Letter to Louis Bauer, November 30, 1849

From Marxists-en
Jump to navigation Jump to search

To Louis Bauer in London

Draft, London, 30 November 1849[edit source]


In view of the inimical relations now obtaining between the two societies to which we belong — in view of your direct attacks upon the refugee committee here,[1] at any rate upon my friends and colleagues in the same — we must break off social relations if we are not mutually to expose ourselves to equivocal interpretations. Yesterday evening I thought it unseemly, in the presence of my wife, to express my views on this collision.

While expressing my utmost obligation to you for your medical assistance, I would beg you to send me your account.

Yours truly
Dr K. Marx

  1. Societies referred to are the German Workers’ Educational Society (London) (*) and the Democratic Association formed by a group of petty-bourgeois democrats headed by Kallenberg in London early in November 1849, and joined later by some former members of the Educational Society, Ludwig Bauer among them. Engels also wrote to Jakob Schabelitz on the collision between the two organisations (see Letter to Jakob Lukas-Schabelitz, December 22, 1849).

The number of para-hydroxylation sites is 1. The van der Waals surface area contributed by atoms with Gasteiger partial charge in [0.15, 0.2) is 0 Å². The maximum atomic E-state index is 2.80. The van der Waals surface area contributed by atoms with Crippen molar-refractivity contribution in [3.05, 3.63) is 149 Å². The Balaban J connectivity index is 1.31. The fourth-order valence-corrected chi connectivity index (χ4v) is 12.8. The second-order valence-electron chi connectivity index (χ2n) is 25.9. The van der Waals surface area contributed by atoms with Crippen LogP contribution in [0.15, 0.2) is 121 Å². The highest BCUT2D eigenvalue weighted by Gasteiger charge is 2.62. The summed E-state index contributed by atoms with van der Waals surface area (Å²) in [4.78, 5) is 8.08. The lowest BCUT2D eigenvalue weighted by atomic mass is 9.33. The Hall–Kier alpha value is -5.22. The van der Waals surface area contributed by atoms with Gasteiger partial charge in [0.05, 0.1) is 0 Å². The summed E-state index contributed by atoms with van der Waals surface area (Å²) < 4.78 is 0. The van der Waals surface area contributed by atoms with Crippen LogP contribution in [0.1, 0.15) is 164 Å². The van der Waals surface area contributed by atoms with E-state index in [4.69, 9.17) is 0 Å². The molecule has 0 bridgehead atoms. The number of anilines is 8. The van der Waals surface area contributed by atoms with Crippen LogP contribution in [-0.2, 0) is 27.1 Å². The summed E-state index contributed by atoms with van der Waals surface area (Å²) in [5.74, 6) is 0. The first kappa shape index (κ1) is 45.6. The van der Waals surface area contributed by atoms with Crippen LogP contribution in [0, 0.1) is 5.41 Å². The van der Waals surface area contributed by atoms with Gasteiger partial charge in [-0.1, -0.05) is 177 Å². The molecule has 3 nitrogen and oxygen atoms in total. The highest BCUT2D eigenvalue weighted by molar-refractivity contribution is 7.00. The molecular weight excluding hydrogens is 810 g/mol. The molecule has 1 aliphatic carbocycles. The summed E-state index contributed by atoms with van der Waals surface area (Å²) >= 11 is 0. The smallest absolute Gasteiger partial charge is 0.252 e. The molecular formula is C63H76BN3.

The German Political Refugee Committee was set up on Marx’s initiative under the auspices of the German Workers’ Educational Society in London on 18 September 1849. Besides Marx and other members of the Communist League it included some petty-bourgeois democrats. At the meeting of the Educational Society on 18 November the Committee was transformed into the Social-Democratic Refugee Committee, the aim being to dissociate the proletarian section of the London refugees from the petty-bourgeois elements. The new Committee included only members of the Communist League. Marx was elected its chairman. Engels, who after his arrival in London was included in the Central Authority of the Communist League restored by Marx, also became a member of the Social-Democratic Refugee Committee.

    Besides rendering material aid to the proletarian refugees, the Committee played an important role in reorganising the Communist League and re-establishing ties between its members. In September 1850, Marx, Engels and their adherents withdrew from the Committee because the followers of the Willich-Schapper sectarian group were in the majority in the Educational Society to which the Refugee Committee was accountable.

    Early in November 1849, the petty-bourgeois democrats of the Democratic Association formed their own Refugee Committee headed by Ludwig Bauer, Friedrich Bobzin and Gustav Struve.
    (*) The German Workers’ Educational Society in London was founded in February 1840 by Kari Schapper, Joseph Moll and other members of the League of the Just, its aim being political education of workers and dissemination of socialist ideas among them. After the Communist League had been founded the leading role in the Society belonged to the League’s local communities. In 1847 and 1849-50 Marx and Engels took an active part in the Society’s work.